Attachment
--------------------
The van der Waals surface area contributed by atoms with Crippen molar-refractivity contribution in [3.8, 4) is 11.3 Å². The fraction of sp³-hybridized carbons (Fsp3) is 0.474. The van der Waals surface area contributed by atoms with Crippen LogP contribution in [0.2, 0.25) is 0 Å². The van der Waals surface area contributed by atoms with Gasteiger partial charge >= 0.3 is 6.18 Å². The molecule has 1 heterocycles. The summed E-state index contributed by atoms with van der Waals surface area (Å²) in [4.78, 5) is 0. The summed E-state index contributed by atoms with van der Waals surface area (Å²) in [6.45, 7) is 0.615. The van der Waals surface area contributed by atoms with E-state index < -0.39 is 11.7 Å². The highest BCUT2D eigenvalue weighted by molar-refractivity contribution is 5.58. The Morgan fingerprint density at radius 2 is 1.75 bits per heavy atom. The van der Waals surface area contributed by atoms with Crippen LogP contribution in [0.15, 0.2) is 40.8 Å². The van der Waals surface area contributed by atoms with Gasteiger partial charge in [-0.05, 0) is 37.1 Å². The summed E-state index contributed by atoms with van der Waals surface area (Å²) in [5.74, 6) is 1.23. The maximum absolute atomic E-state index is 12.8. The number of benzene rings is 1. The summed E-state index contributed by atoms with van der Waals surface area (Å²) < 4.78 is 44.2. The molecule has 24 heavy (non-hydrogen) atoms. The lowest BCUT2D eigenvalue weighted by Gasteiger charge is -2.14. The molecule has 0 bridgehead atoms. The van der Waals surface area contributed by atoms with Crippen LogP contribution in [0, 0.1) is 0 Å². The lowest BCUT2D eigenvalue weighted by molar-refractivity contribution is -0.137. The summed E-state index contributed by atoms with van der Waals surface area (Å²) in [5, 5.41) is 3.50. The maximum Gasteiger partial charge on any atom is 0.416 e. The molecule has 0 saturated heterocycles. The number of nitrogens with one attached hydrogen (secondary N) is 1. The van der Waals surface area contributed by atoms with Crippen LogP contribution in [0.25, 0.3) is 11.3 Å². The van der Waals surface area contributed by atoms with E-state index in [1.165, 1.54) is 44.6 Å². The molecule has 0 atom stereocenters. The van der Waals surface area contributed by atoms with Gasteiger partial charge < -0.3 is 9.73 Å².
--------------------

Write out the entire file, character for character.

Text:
The van der Waals surface area contributed by atoms with Crippen molar-refractivity contribution in [3.8, 4) is 11.3 Å². The fraction of sp³-hybridized carbons (Fsp3) is 0.474. The van der Waals surface area contributed by atoms with Crippen LogP contribution in [0.2, 0.25) is 0 Å². The van der Waals surface area contributed by atoms with Gasteiger partial charge >= 0.3 is 6.18 Å². The molecule has 1 heterocycles. The summed E-state index contributed by atoms with van der Waals surface area (Å²) in [4.78, 5) is 0. The summed E-state index contributed by atoms with van der Waals surface area (Å²) in [6.45, 7) is 0.615. The van der Waals surface area contributed by atoms with E-state index < -0.39 is 11.7 Å². The highest BCUT2D eigenvalue weighted by molar-refractivity contribution is 5.58. The Morgan fingerprint density at radius 2 is 1.75 bits per heavy atom. The van der Waals surface area contributed by atoms with Crippen LogP contribution in [0.15, 0.2) is 40.8 Å². The van der Waals surface area contributed by atoms with Gasteiger partial charge in [-0.05, 0) is 37.1 Å². The summed E-state index contributed by atoms with van der Waals surface area (Å²) in [5.74, 6) is 1.23. The maximum absolute atomic E-state index is 12.8. The number of benzene rings is 1. The summed E-state index contributed by atoms with van der Waals surface area (Å²) < 4.78 is 44.2. The molecule has 24 heavy (non-hydrogen) atoms. The lowest BCUT2D eigenvalue weighted by Gasteiger charge is -2.14. The molecule has 0 bridgehead atoms. The van der Waals surface area contributed by atoms with Crippen LogP contribution in [0, 0.1) is 0 Å². The lowest BCUT2D eigenvalue weighted by molar-refractivity contribution is -0.137. The summed E-state index contributed by atoms with van der Waals surface area (Å²) in [5, 5.41) is 3.50. The maximum Gasteiger partial charge on any atom is 0.416 e. The molecule has 0 saturated heterocycles. The number of nitrogens with one attached hydrogen (secondary N) is 1. The van der Waals surface area contributed by atoms with Crippen LogP contribution in [0.25, 0.3) is 11.3 Å². The van der Waals surface area contributed by atoms with E-state index in [1.165, 1.54) is 44.6 Å². The molecule has 0 atom stereocenters. The van der Waals surface area contributed by atoms with Gasteiger partial charge < -0.3 is 9.73 Å².